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Revisiting Records Storage in 2010: Can It Help Your Self-Storage Business?

Cary F. McGovern Comments

What a difference a decade has made. Ten years ago, records storage was considered to be in opposition to self-storage. Since then hundreds, if not thousands, of self-storage facilities have entered the records-storage business. This article explains what’s happened to change the perception of records storage and why self-storage entrepreneurs are more aggressive about offering it than before. 

More than a decade ago, there was a myth about the application of records storage in the self-storage industry: “Self-storage and records storage cannot work together!” Well, that myth has not only been allayed but shattered. Today, it’s common for a facility to have both services under the same roof.

For the most part, the “naysayers” have either gone away or become proponents. The self-storage industry has become more competitive, and overbuilding has occurred in several geographic areas, escalating the need for more ancillary services. Years ago, these involved the sale of boxes and locks and a handful of other items. Today’s ancillary services are unlimited—from wine storage and wine-tasting parties to car washes. However, nothing beats records storage as an ancillary service in terms of revenue per square foot. 

Records Storage, Now More Than Ever

Storage space is the primary commodity of the self-storage and records-storage businesses. In addition, the cost of entering the records-storage business when coupled with self-storage is minimal when compared to that of entering a traditional standalone records-storage center.

Whatever your business plan is, you only have a finite amount of space to generate revenue. The self-storage plan involves renting square feet, while the records-storage plan involves renting cubic feet or “airspace.” Your self-storage revenue is increased through raising rates, but that’s hard to do in a flat economy. With records storage, it’s possible to have a five-year contract with businesses that have residual storage growth of 9 percent to 25 percent annually from existing accounts. There would also be rate increases on an annual, predetermined basis, including a self-renewing contract clause and charges for withdrawal to protect your investment.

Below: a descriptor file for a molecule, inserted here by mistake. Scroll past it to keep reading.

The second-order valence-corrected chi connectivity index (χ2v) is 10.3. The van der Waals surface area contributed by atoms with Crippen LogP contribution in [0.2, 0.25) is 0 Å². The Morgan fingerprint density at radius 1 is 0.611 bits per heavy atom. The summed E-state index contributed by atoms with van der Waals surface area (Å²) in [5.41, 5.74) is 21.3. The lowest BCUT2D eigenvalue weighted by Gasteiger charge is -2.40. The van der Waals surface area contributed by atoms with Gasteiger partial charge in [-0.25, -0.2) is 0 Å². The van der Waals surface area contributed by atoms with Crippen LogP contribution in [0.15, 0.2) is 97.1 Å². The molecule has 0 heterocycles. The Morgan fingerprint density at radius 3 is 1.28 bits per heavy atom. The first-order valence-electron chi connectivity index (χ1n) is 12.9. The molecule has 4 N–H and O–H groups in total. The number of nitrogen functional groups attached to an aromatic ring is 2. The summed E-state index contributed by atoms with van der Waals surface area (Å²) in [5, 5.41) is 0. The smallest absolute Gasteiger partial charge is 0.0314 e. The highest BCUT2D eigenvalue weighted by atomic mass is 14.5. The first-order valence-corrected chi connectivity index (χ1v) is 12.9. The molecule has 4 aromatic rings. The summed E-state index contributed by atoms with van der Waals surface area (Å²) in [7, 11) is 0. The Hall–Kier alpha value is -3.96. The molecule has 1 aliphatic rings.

Revenue Growth

Records-storage growth in North America exceeded 10 percent last year, and commercial records centers expect more than 10 percent growth again this year, even in a poor economy. PRISM International, a records-storage association, issued a mid-year report to members in 2009 showing growth throughout the industry. It indicated that records storage is generally “immune” to recession or market changes.

Annuity revenue is the key component of records storage. Records-storage revenue never goes down. There are a dozen or more companies who buy commercial records centers. Most are private-equity businesses that are actually buying permanent revenue. New startups provide an “estuary” for building volume in large and small cities. These businesses are nurtured to become plum purchases for buyers.

The records-storage industry has often been compared to the software industry. Software and records centers have the unique factor of guaranteed ongoing revenue―software because of the annual service fees of 18 percent to 22 percent, and records storage due to the cost of pulling out or changing vendors. 

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